But will Washington’s dealmaking stance upend the momentum?
For the first time since January 2022, the Fed did not raise interest rates at its latest meeting, halting a streak of 10 straight previous hikes and putting at least a pause on the most rapid Fed-induced rise in interest rates in history. That is great news for rate-sensitive biotech stocks. The prolonged and unrelenting string of rate hikes was the No. 1 enemy of biotech valuations, which—as the longest dated of assets—trade inversely with rates. While the market is not wholly convinced that we have seen the last Fed rate hike, it does appear to be looking ahead to a potential for future rate cuts due to a slowdown in inflation, economic growth, rising unemployment, and (potentially) a recession.
This Fed pivot is a major positive shift in the macro climate in favor of biotech. Combined with continued solid momentum in M&A, it has fueled more than a 20% rally off the year-to-date lows as investors rotate back into growth from value. To be expected, capital markets activity has picked up with a healthy flow of follow-on offerings. According to data from SVB Securities, the largest participants, not surprisingly, are the biotech-dedicated investors who have been the biggest winners in M&A trades this year. If sector performance continues to be positive, other life sciences funds will seek out alpha here as will the long-departed generalist investors.
The number of companies in the sector trading below cash is also now declining with the valuation correction, positive datasets, and newfound discipline behind spending, program prioritization, and consolidation.
Large pharma is flush with cash and—according to EY’s most recent annual Firepower report—they have more than $1.4 trillion to fund M&A, strategic partnerships, and collaborations. M&A has always been a core pillar of leading companies’ growth strategies, and emerging biotech innovators are their targets. The need has never been greater. In addition, they will face LOEs for products with revenues exceeding $300 billion, beginning in 2025. I expect a strong year of M&A and dealmaking in 2023.
My colleague, Tim Opler of Stifel, says of this year’s M&A activity: “It’s a ‘blistering’ pace on track for $300 billion by year’s end, which could approach an all-time deal record of $328 billion in 2019.” These metrics are according to his firm’s research.
While macro factors may be shifting from headwinds to tailwinds, there are industry-specific storm clouds overhead fueling uncertainty that could threaten short- and long-term fundamentals. Companies and investors will have to monitor these closely.
In a Financial Times article titled “Big Pharma Dealmaking Recovers with $85bn M&A Splurge,” Jamie Smyth talks about M&A trends and the potentially chilling effect of the Federal Trade Commission’s Amgen-Horizon Therapeutics merger suit on biopharmaceutical innovation. Smyth cites Paul Hastings, chief executive of Nkarta, an early-stage biotech company, and an outgoing chair of BIO, the biotech industries’ main lobbying group. Hastings warns “that US antitrust authorities’ tougher stance on pharma/biotech deals risks upending a decades-long business model that underpins innovation. This model attracts investors to biotechs that are pursuing high-risk research in the knowledge that large companies may later buy them and supply the funds needed to complete expensive clinical trials and [commercialize] new drugs.” Smyth also adds that, in the past two decades, small- to mid-sized biotechs have grown in importance to drug development.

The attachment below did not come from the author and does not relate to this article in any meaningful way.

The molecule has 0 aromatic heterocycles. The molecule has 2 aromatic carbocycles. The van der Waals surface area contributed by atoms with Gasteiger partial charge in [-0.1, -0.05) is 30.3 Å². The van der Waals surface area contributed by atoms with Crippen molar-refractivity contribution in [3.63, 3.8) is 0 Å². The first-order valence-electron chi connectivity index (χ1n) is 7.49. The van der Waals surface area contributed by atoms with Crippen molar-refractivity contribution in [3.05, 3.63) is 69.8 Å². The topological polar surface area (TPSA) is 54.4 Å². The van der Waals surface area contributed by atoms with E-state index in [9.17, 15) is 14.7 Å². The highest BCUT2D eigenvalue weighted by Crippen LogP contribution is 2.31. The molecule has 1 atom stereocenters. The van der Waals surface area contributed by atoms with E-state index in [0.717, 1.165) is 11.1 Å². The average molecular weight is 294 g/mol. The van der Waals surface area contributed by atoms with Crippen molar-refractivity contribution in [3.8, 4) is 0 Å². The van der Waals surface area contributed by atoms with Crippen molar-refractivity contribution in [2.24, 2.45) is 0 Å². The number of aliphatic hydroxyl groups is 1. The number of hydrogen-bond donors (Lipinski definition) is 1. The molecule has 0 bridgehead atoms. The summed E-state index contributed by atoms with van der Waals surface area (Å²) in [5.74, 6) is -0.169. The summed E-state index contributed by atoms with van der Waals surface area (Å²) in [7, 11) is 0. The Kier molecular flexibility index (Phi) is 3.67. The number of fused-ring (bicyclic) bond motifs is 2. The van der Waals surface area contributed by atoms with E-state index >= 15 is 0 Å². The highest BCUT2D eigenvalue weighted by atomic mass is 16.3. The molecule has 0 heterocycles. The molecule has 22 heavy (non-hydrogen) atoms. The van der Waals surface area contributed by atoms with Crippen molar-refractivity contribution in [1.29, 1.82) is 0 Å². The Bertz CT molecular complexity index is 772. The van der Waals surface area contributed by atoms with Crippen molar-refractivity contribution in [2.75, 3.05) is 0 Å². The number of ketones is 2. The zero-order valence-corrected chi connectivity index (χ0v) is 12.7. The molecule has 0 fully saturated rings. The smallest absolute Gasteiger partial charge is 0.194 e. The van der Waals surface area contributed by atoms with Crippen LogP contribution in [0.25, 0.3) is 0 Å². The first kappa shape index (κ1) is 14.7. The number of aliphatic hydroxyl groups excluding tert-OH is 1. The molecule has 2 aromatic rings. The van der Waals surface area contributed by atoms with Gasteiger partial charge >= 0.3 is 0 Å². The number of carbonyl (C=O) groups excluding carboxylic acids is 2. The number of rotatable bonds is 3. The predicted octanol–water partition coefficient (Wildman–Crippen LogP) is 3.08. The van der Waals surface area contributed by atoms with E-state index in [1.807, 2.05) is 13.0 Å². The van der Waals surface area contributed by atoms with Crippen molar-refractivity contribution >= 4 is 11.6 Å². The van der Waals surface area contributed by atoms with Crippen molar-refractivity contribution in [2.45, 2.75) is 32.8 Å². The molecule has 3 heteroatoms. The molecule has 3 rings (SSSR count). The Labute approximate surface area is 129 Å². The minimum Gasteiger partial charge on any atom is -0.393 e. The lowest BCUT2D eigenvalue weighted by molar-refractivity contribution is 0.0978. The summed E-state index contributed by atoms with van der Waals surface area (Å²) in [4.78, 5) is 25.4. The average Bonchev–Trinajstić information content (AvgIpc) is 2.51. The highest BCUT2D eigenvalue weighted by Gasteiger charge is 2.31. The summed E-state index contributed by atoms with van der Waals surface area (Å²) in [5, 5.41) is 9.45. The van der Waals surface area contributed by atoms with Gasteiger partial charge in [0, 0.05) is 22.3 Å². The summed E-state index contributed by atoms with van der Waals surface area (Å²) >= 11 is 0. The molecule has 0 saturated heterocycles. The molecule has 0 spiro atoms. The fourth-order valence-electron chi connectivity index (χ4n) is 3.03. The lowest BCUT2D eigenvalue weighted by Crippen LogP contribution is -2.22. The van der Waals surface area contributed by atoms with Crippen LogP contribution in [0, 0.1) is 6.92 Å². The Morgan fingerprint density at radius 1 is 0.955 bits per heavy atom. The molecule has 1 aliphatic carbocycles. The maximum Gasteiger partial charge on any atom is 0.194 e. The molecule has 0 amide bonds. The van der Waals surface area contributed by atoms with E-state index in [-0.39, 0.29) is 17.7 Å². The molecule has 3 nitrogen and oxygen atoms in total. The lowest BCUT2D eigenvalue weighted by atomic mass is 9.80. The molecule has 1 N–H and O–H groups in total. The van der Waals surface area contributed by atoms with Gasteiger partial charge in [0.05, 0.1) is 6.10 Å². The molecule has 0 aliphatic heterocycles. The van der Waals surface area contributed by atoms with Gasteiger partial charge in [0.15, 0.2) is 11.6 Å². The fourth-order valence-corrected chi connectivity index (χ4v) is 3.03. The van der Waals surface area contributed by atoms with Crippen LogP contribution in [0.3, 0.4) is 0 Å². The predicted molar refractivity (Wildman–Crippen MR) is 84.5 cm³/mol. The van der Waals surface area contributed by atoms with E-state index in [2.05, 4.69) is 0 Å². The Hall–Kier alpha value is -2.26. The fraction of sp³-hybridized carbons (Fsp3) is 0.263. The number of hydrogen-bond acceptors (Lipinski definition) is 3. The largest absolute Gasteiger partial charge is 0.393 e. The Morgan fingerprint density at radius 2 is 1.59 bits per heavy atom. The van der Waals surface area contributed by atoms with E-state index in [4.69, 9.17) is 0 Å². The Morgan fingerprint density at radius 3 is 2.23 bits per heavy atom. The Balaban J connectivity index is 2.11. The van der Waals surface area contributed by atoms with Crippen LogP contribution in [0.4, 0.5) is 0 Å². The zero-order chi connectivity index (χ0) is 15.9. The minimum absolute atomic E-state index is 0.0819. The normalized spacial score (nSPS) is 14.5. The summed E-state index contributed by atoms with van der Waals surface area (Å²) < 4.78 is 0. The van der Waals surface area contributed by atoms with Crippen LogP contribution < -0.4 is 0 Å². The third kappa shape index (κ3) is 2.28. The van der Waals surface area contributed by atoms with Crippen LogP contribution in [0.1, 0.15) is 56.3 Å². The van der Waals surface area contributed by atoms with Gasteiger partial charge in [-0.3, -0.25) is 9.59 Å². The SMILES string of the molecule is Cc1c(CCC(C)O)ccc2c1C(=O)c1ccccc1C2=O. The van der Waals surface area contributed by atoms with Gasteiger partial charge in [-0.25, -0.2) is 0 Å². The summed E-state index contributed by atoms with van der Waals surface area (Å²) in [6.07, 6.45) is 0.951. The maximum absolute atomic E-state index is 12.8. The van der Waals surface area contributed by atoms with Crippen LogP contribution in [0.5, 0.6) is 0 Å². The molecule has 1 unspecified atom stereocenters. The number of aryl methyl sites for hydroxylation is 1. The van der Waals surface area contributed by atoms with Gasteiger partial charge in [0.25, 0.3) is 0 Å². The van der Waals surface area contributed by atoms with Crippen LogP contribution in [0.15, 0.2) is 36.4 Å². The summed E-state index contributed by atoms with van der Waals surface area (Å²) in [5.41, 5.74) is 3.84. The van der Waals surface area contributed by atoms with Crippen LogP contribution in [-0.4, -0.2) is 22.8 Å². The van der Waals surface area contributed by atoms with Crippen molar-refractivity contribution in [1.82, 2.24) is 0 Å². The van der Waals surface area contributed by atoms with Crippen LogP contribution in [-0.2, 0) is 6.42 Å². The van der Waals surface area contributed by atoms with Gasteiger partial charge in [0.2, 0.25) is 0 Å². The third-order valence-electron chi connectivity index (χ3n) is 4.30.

The Inflation Reduction Act (IRA), passed in August of 2022, gave Medicare the power to lower prices on certain top-selling drugs that have no competition—starting with 10 medicines in 2026. But the details of the process were left to the US Department of Health and Human Services (HHS) to work out, and it has since released initial guidance and a timeline that will name the first set of drugs up for negotiation by Sept. 1. In addition, the US Chamber of Commerce, Merck, and Bristol Myers Squibb are suing HHS over the IRA, arguing that is unconstitutional.
I believe it’s true that fundamentals for many across our industry are strong, innovation is alive and well, and M&A is—and always has been—a core pillar of the growth strategies for the largest companies; and there is more money to fund it than ever. Biopharma has always been a growth industry, and I don’t believe that has changed or will. There is a lot of money earmarked to be invested behind good data, and patients will be the ultimate beneficiary of the substantive advances our industry continues to deliver.